You’ll need to use your instincts and follow your gut when it comes to deciding between who deserves your skills for free – and who’s out to take advantage of some free labour.
Not for profits or charitable organizations, to me can be classified as prospective clients that are worth contributing content to on a pro-bono basis. There are also small Mom & Pop businesses like restaurants and shops that need help with social media, design or blogging. They might not always have the cash, but might consider a trade of services that could help you reduce some of your costs.
Now. If someone who is organizing, say, a trade-show type event with a list of 20+ confirmed vendors that are each paying over a grand for a table or booth – insists that you should spend the summer managing their social media accounts for FREE to establish experience…. your spidey sense should be tingling.
Your time has value. Don’t let anyone convince you otherwise. Sometimes, that value isn’t necessarily going to be of a monetary nature.
4. Get yourself an accountant.
If you are spreadsheet savvy and have a knack for numbers, you can likely skip this tip.
Not everybody is number savvy though. For example, you want to be sure that you are collecting and paying the correct taxes according to your income level. What expenses count as a taxable write-off and what counts as a personal purchase?
If you’re asking these or other similar questions – I would highly recommend getting a professional accountant.
You don’t want to wake up one day to learn you’re going to be audited. But it’s something that could very well happen. If you do, having a professional handling your taxation and other related functions will ensure you are up-to-date and not making expensive mistakes with your income taxes.
Of course, you could always enroll in a part-time accounting course and tackle this operation yourself. It’s really a matter of personal preference and how comfortable you are with managing this important aspect of freelancing and self-employment.
5. Don’t get too attached to your work. Don’t let things get personal.
Technically, this is two tips for the price of one, but it comes from personal experience.
Some projects or contracts might last anywhere from six months to two years. During that time you’ll be lucky enough to revel in the joys of having a regular revenue stream, and once again taste all those cozy comforts we talked about in Tip #1.
You might lose sight of why you got into freelancing – and start thinking “ooh, maybe they’ll want to offer me a full-time job and keep me!”
But, these jobs are typically temporary at-best. Soon enough you might find yourself training your replacement and handing over precious responsibilities, tools and metrics that were once yours to manage and safeguard.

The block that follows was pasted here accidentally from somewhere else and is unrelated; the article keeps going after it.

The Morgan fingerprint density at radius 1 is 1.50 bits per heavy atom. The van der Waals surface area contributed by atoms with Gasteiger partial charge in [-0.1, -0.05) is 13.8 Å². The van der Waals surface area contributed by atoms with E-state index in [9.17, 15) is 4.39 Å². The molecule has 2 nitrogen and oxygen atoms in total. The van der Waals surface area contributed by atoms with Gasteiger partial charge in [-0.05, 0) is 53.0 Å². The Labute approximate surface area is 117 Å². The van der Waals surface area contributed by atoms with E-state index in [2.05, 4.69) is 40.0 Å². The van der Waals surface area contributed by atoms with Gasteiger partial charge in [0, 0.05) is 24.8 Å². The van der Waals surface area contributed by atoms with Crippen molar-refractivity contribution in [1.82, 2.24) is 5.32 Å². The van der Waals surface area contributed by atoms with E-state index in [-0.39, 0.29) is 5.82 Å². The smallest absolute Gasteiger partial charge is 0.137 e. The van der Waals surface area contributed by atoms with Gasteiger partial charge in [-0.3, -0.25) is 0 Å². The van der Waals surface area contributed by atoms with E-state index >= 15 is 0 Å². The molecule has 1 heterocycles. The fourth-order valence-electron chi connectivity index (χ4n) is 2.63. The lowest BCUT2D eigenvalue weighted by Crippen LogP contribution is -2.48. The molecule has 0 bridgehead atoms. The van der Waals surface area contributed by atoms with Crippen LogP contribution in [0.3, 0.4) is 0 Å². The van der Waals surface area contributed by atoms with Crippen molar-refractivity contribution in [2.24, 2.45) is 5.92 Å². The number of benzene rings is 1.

This process of transition is very delicate and how you conduct yourself on the way out is going to determine whether the client leaves the door open, or barricades it once you’re out.
Learning to simply wrap-up a project, let go of the things you can no longer control – and moving on is one of the most crucial lessons when it comes to establishing and building-out your reputation.
6. Failure is the best teacher. Take pride in your work – but let go of hubris.
Directly linked to the previous tip – this is not a new concept. You’re not perfect. Nobody is. Everybody can and will make mistakes from time to time. You might make a bad call, or let your emotions dictate your actions.
How you take ownership of these inevitable mistakes – and apply the lessons learned from them is how you will continue to evolve as a professional.
You must take pride in everything you do, but know when to admit you’ve screwed up*.
Additionally, you will have to endure sometimes harsh feedback and criticisms about your work that at the moment might seem utterly bizarre. You might find yourself thinking – “this logo or blog post is perfect, what the hell is this person talking about!?”
Here’s the ticker. It’s not all about you.
It’s about working with the client to deliver what they want – while also providing their audience with relevant content that they will engage and identify with.
There are times in these instances where you will have to push back and defend your work – but at all times you must be approaching the client-vendor relationship as a collaboration or team effort. Sometimes the client will regard you as an employee rather than the all-knowing Jedi Knight of knowledge and wisdom that you think you are. Regardless, you must always be open to criticism and do your best to roll with the punches, while knowing when to pick your battles.
Pride is a good virtue. You should be proud of what you create.
Hubris is the poisonous level of conceit and toxic arrogance that makes one blind to their natural flaws. It is the state of mind that makes you need to compare yourself to others while silently belittling them and making them inferior in your perception. It’s the epicentre of many of the classic Greek Tragedies – and will only lead you to absolute ruin.